go, locomote, move, travel - change location; move, travel, or proceed, also metaphorically; "How fast does your new car go?"; "We travelled from Rome to Naples by bus"; "The policemen went from door to door looking for the suspect"; "The soldiers moved towards the city in an attempt to take it before night fell"; "news travelled fast"
snake - move along a winding path; "The army snaked through the jungle"
wander - go via an indirect route or at no set pace; "After dinner, we wandered into town"
5.wander - lose clarity or turn aside especially from the main subject of attention or course of argument in writing, thinking, or speaking; "She always digresses when telling a story"; "her mind wanders"; "Don't digress when you give a lecture"
tell - let something be known; "Tell them that you will be late"

wander

verb
1. roam, walk, drift, stroll, range, cruise, stray, ramble, prowl, meander, rove, straggle, traipse (informal), go walkabout (Austral.), mooch around (slang), stravaig (Scot. & Northern English dialect), knock about or around, peregrinate He wandered aimlessly around the garden.
2. stray, roam, digress, get sidetracked, go off at a tangent She allowed her mind to wander to other things.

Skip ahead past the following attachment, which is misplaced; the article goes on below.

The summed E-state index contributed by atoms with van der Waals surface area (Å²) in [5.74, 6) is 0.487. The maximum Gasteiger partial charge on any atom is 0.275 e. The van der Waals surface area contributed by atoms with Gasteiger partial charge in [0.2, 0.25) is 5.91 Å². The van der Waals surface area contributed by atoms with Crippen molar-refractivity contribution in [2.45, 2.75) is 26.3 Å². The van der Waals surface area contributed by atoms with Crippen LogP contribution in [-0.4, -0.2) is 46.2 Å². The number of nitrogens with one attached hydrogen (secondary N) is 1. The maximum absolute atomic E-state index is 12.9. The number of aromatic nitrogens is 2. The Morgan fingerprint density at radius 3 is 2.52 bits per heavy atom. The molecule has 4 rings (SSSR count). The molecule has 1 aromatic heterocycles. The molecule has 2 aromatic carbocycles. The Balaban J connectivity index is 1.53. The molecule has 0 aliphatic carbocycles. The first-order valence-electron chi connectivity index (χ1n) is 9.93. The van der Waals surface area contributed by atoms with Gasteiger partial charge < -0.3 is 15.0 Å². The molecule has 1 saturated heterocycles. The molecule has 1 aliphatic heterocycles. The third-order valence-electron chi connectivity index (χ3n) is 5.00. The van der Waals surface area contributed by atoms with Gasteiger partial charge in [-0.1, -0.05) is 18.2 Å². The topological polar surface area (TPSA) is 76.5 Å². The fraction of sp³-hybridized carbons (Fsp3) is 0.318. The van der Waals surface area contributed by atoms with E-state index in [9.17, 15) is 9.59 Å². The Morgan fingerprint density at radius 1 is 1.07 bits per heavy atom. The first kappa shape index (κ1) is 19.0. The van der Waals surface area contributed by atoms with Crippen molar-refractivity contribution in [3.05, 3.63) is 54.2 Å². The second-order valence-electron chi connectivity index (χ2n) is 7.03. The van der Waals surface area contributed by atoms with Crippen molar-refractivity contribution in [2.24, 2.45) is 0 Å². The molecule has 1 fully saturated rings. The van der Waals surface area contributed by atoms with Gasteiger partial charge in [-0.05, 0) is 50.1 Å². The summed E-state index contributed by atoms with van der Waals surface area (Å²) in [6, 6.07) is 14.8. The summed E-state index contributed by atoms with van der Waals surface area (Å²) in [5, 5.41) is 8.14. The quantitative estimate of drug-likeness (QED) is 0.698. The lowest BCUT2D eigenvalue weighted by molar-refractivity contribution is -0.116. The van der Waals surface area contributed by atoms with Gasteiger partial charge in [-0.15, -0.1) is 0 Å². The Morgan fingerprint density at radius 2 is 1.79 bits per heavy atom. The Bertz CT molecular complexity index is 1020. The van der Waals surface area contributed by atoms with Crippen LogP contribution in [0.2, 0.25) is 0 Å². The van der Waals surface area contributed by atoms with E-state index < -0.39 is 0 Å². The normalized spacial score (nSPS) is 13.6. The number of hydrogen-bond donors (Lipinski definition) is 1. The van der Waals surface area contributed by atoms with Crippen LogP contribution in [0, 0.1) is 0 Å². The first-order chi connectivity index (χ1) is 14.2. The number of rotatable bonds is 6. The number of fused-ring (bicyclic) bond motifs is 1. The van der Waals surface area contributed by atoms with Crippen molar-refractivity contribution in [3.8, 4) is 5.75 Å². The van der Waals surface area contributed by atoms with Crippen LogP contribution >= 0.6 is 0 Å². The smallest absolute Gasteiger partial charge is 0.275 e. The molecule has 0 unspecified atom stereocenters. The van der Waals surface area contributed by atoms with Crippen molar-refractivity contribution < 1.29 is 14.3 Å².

noun
1. excursion, turn, walk, stroll, cruise, ramble, meander, promenade, traipse (informal), mosey (informal), peregrination Let's go for a wander round the shops.
wander off stray, roam, go astray, lose your way, drift, depart, rove, straggle The child wandered off and got lost.
wander off something deviate from, diverge from, veer from, swerve from, digress from, go off at a tangent from, go off course from, lapse from He has a tendency to wander off the point when he's talking.

wander

verb
1. To move about at random, especially over a wide area:
2. To walk at a leisurely pace:
Informal: mosey.
3. To turn aside, especially from the main subject in writing or speaking:
Idiom: go off at a tangent.
noun
An act of walking, especially for pleasure:
amble, meander (often used in plural), perambulation, promenade, ramble, saunter, stroll, walk.
Translations
تَجْوال، تَطْوافيَتَجَوَّليَتَجَوَّلُيَهيم، يَشْرُد
potulovat setoulka
vandre omkringflakkeslentretur
harhailla
lutati
vándorlás
göngutúrráfa, flækjastreika, vera á reiki
歩き回る
배회하다
vagari
keliavimaskelionių aistraklajojimasklajoti poklejoti
aizklīstaizmaldītiesceļojumsceļotklaiņojums
blúdiť
potikati se
vandra omkringvanka
เดินไปโดยไม่มีจุดหมาย
dolaşmakkaymakdağılmakdolanıp durmakdolanma
đi lang thang

wander

[ˈwɒndəʳ]
A. Npaseo m
to go for or have a wanderpasearse, dar un paseo, dar una vuelta
B. VI
1. (for pleasure) → pasear; (aimlessly) → deambular, vagar, errar